Although morally good people do not necessarily make good
managers, it does seem a universal truth that bad people make bad managers.
Their defects of character tend to come out in their
To quote an extreme example, it was Adolf Hitler’s paranoia
and megalomania that caused him to micro-manage military operations on the
Eastern Front in World War Two – with disastrous results for his own side.
Field Marshal von Manstein, his best field commander, describes
how it was sometimes impossible to move a single regiment, among hundreds,
without approval from Berlin – but, at the same time, equally difficult to get
a definite decision from about the general strategy of the campaign. Far from
being a contradiction, this is a common flaw in micro-managers, who are too
obsessed with individual trees to spend time considering the forest as a whole.
Micro-management is almost always a mistake. Even if there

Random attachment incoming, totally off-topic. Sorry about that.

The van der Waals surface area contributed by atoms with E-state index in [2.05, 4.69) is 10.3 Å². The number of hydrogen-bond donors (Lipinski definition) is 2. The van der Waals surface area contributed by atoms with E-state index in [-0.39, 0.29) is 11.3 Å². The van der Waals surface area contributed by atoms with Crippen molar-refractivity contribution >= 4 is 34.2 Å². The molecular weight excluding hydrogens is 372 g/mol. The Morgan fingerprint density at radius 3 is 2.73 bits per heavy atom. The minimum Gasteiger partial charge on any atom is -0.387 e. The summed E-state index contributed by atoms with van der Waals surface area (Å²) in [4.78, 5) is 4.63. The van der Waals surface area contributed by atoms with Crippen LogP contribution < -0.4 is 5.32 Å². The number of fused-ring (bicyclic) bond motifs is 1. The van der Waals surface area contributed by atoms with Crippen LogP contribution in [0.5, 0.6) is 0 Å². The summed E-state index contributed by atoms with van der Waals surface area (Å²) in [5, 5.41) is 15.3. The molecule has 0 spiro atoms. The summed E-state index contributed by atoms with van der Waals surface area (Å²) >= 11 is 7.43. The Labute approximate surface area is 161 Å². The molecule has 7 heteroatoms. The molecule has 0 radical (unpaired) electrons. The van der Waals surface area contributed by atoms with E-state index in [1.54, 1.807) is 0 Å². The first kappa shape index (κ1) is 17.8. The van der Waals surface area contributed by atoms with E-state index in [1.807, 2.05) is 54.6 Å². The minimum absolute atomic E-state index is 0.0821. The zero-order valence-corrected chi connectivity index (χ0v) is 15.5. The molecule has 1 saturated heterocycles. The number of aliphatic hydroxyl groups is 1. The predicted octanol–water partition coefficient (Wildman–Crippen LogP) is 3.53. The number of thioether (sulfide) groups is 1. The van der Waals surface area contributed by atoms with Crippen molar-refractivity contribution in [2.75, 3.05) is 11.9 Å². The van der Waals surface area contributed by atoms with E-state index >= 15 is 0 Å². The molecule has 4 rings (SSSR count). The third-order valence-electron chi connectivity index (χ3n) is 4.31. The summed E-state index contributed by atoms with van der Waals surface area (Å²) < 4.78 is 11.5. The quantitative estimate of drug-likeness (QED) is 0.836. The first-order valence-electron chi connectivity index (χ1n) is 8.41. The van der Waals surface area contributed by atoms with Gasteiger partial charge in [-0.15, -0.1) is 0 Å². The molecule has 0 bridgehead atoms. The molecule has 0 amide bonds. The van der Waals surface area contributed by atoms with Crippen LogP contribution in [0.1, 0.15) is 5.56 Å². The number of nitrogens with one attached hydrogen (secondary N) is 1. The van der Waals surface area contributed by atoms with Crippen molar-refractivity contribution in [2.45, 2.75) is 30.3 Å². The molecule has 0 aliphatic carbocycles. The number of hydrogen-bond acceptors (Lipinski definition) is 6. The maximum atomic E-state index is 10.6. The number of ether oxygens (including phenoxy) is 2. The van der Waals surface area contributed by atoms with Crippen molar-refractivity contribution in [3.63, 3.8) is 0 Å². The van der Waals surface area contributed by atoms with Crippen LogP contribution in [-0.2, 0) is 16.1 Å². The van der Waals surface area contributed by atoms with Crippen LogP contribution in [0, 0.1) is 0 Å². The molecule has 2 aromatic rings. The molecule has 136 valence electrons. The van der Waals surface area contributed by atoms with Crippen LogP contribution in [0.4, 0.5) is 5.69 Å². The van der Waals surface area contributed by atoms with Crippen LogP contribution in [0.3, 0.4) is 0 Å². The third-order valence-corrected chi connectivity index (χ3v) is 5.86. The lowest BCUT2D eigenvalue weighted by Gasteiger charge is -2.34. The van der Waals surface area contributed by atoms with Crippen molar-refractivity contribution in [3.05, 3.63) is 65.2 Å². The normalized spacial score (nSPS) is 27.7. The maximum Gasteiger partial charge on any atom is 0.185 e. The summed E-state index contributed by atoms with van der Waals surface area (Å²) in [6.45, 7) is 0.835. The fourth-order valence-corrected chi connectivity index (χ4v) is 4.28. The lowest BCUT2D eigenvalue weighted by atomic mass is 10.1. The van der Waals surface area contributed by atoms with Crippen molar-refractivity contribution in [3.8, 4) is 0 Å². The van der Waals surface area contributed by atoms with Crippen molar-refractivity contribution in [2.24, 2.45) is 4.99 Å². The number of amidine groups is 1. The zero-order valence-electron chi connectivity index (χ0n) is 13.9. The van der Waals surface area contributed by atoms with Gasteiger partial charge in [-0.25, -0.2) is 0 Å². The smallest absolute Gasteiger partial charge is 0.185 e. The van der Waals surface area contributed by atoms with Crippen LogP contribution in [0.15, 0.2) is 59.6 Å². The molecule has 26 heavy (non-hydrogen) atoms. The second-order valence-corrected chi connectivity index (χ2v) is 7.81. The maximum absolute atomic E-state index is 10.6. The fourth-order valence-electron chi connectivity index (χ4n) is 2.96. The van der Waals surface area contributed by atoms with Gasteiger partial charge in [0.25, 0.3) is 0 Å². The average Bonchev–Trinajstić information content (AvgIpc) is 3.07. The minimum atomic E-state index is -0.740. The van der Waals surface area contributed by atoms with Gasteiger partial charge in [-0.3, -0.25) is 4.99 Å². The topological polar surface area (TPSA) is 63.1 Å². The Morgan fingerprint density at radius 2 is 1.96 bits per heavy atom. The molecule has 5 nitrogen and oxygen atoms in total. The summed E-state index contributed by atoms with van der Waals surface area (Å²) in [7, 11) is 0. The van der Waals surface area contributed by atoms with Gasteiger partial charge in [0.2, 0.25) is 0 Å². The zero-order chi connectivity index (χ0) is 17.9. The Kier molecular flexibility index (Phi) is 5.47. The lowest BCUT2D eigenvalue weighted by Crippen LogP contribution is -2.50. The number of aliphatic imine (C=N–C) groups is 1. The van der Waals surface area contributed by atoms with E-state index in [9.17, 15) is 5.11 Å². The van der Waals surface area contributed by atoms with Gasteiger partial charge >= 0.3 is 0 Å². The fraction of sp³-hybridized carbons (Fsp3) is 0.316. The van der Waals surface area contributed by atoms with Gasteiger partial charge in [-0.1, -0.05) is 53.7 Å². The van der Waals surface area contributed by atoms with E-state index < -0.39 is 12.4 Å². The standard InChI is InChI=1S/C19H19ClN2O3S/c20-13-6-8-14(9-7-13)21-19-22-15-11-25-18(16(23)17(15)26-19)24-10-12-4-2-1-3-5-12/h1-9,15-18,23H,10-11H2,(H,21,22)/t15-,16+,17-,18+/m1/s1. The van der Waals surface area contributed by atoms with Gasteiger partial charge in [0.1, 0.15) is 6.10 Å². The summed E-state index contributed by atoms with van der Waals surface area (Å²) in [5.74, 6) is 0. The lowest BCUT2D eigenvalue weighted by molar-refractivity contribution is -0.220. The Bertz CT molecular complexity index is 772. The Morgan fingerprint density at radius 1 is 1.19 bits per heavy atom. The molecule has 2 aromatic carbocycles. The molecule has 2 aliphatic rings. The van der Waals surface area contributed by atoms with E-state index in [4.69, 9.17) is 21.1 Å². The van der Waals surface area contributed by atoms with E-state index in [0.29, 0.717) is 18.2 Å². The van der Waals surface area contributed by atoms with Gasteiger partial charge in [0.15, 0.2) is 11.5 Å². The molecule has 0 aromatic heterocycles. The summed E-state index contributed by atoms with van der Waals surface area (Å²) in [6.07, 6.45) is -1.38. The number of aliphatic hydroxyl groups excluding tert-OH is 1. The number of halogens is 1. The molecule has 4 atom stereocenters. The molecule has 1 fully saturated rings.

was perfect communication – and there never is – the man on the spot will
always know more about what is happening on the ground than the man in the top
floor office. That problem is made worse by the inevitable delays in getting a
decision, as the decision-maker is busy with his other responsibilities, and as
messages take hours, even days, to travel up and down the chain of command – during
which time the whole situation may have changed.
The irony is that, through no merit of his own, Hitler had
inherited an excellent professional officer class from the previous regimes
which included some of the most talented soldiers in history – von Manstein,
Kesselring, Rommel, Guderian, and Student, among many others.
These men were the product of a military tradition which –
contrary to national stereotype – encouraged initiative on the part of
It is just as well for the rest of humanity that Hitler had
did not know how to use them. He called himself the Fuhrer – “the Leader” – but
the fact is that Hitler had no idea how to lead. He could not delegate. Unable
to trust others, he was not trusted by his own senior executives. Too busy
meddling with details, he neglected the real function of a leader: he failed to
provide a clear sense of direction and strategy.
Today, an interfering, officious manager or bureaucrat who
tries to cover his own inadequacies by ordering others about is often called a
“little Hitler”. It is a fitting monument to the original.